A Wedding, A River and Two Rhodesian Ridgebacks
Oct 13, 2005
|The three days before the wedding had been beautiful: sunny, quite warm but with a gentle breeze. The family and wedding party set up the pavilion and had the wedding rehearsal Friday. The rehearsal dinner went off with only a hitch or two (the dinner was planned for 7:30, the restaurant expected everyone at 6:00; when we didn't show up, they cleared the tables and sent the extra servers home).
During the wee hours of the night we were awakened by a ferocious wind that didn't seem to want to leave. By morning the temperature had dropped seriously, there were storm clouds everywhere and the wind continued. At noon it was still cold and windy. The wedding was to start - outdoors, of course - at 2:30. By 2:30, the sun was out, the clouds were fading away, the weather was warm but the breeze was still significant. The wedding was beautiful. During the ceremony the Maid of Honor simply grabbed Renee's veil and tucked it safely away from the wind.
Gramma and Papa (that's us) witnessed, we ate, we took pictures, we danced a dance, and then came back to our motorhome to let the younger generations complete their celebration. As very traditional, conservative old-timers, we missed having a church wedding; we missed hearing any reference to the Almighty. This was definitely a civil ceremony. But we are satisfied that Renee and Adam have made a good match. They love each other and will be good to each other. What more can we ask?
We came home with 216 photos (after clearing out the obvious clunkers). The official photographer says she has about 1300. The fun pictures may be the ones taken with the disposable cameras that were waiting for guests as we took our seats at the reception. You never know what will turn up in that situation!
Monday we left Nevada to cross into California, heading up State Highway 88 (numbered the same in both states), then north on CA 49 to Coloma. We had seen the exchange of gold rings at the wedding, and we camped near where gold was discovered in 1849. Heading up to Carson Pass (8547 feet) we saw more fall color in a few miles than we had seen in a month. Last year, Oregon had been ablaze in color this time of year, but there was little to see this year. The eastern side of the Sierra gave us our 2005 fall color fix.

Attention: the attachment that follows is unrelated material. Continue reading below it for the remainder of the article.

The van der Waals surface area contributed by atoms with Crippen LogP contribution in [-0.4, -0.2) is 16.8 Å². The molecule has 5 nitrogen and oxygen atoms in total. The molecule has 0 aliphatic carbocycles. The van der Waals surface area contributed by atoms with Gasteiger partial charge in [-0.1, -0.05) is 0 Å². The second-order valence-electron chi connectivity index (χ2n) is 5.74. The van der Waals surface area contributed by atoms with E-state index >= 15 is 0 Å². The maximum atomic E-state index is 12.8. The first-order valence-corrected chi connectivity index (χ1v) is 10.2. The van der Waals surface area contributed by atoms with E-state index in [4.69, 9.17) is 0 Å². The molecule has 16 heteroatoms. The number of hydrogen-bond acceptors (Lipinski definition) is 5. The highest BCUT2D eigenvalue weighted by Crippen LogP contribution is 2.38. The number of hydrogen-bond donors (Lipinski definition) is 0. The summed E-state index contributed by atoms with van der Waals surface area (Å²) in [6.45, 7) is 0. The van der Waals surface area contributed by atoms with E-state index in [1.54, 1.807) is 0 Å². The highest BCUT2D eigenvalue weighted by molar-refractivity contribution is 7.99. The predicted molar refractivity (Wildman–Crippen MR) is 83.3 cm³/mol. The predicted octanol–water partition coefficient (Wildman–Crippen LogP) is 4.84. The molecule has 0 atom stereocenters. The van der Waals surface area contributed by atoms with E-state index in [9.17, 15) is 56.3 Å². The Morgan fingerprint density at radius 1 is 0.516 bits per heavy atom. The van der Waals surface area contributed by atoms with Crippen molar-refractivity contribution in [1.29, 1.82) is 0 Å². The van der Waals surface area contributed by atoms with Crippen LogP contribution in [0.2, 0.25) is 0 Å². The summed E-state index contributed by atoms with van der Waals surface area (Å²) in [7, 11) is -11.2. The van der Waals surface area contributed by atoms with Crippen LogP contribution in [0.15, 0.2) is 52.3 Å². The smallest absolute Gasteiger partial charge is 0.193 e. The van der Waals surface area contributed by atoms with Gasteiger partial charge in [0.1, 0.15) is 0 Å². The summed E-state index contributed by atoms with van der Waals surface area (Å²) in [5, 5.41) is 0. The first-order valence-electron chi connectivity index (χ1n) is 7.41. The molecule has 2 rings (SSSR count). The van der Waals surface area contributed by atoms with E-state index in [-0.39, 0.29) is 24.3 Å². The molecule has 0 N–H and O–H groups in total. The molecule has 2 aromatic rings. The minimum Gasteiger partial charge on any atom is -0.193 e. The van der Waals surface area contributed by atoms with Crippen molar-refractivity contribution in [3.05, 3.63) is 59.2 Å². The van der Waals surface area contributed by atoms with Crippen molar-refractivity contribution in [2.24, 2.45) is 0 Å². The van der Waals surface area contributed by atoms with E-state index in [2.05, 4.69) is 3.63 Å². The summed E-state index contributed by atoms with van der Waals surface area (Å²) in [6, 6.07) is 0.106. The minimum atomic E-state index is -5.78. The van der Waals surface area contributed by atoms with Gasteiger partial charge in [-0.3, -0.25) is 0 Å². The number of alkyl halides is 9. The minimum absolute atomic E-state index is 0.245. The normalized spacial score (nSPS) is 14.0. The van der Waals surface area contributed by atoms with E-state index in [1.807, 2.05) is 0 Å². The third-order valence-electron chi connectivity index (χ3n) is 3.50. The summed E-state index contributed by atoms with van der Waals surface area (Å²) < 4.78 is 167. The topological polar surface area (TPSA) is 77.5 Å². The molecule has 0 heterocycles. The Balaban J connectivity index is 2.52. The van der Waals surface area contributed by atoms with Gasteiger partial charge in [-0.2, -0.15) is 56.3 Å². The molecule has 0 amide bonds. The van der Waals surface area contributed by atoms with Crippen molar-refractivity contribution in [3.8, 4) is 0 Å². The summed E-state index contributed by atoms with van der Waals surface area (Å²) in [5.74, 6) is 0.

We also discovered that we were a good bit heavier this trip than we were the last time we came across Highway 88! We now tow a bigger car and, yes, we are still about 1000 pounds overweight in our motorhome. When we come across next time, we will drive our two vehicles separately!
The park we were in at Coloma has a section that fronts right onto the American River; we pulled into a site just across the road from the stream. We'd have enjoyed a different site, but this one was okay, we could see the river in two spots. As we were settling in, another rig pulled in, this one a big diesel, longer than our rig, three slideout rooms, painted in what we used to call maroon (now probably called deep plum) and beige. This rig stopped in the road right next to us, and I swear it sat ominously rumbling its diesel engine and glaring furiously at the lack of available prime sites right on the river. It sat there a long time, then moved on, ultimately to select a site quite a distance from the water. We chuckled to ourselves for a while at this abject humiliation of the vainglorious monster rig.
Two days later, within a half hour of each other, two RVs left their sites right along the river. Having only two more days to spend in this park, we convinced ourselves it would be folly to pack everything up and move across the road into the closer prime site. After all, our site was comfortable, we could hear and see the river, we'd have to disconnect the water hose and electric cable, pull in our single slideout, and move 25 feet across the road. It took us over an hour to change our minds. Then we disconnected our water hose and electric cable, pulled in our single slideout, and moved 25 feet across the road! Shortly after noon, two big rigs arrived in our area. One took our old site; the other found a spot not too far away. We chuckled to ourselves for a while at how angry we'd have been if we hadn't gotten over here first! And then we saw the river rafters, and that made it even better from our prime site right on the river.
Our next stop for this story was in Angels Camp, at the home of Mary Field, a lovely lady we had met a couple of years ago when she parked her brand new "Minnie Winnie" next to our rig at Canyon Creek Campground near Winters, CA. That was Mary's first RV outing, and we spent some time with her, sharing our vast experience (that took about two minutes!) and some of our half-vast experience (which took significantly longer). We became friends, and promised to see each other once in a while. This was that once in a while. We spent three days parked in Mary's side yard and got better acquainted with her and her "girls," two beautiful, if not terribly intelligent, Rhodesian Ridgeback Hounds.
In our spare time, Suzy is working on her crocheting and some sewing projects, while I'm scanning some of our old slides from years ago. Daughter Debbie has been storing these slides for us under her house. She brought us several hundred to go through. We want to share just one with you, the one of two kids in a tree. The pretty little girl is Renee, who just got married; the little blonde boy is Jason, who officiated at the ceremony. Time evaporates in a flash!
And with that flash, we are ready to pursue the rest of ... Our Life on Wheels.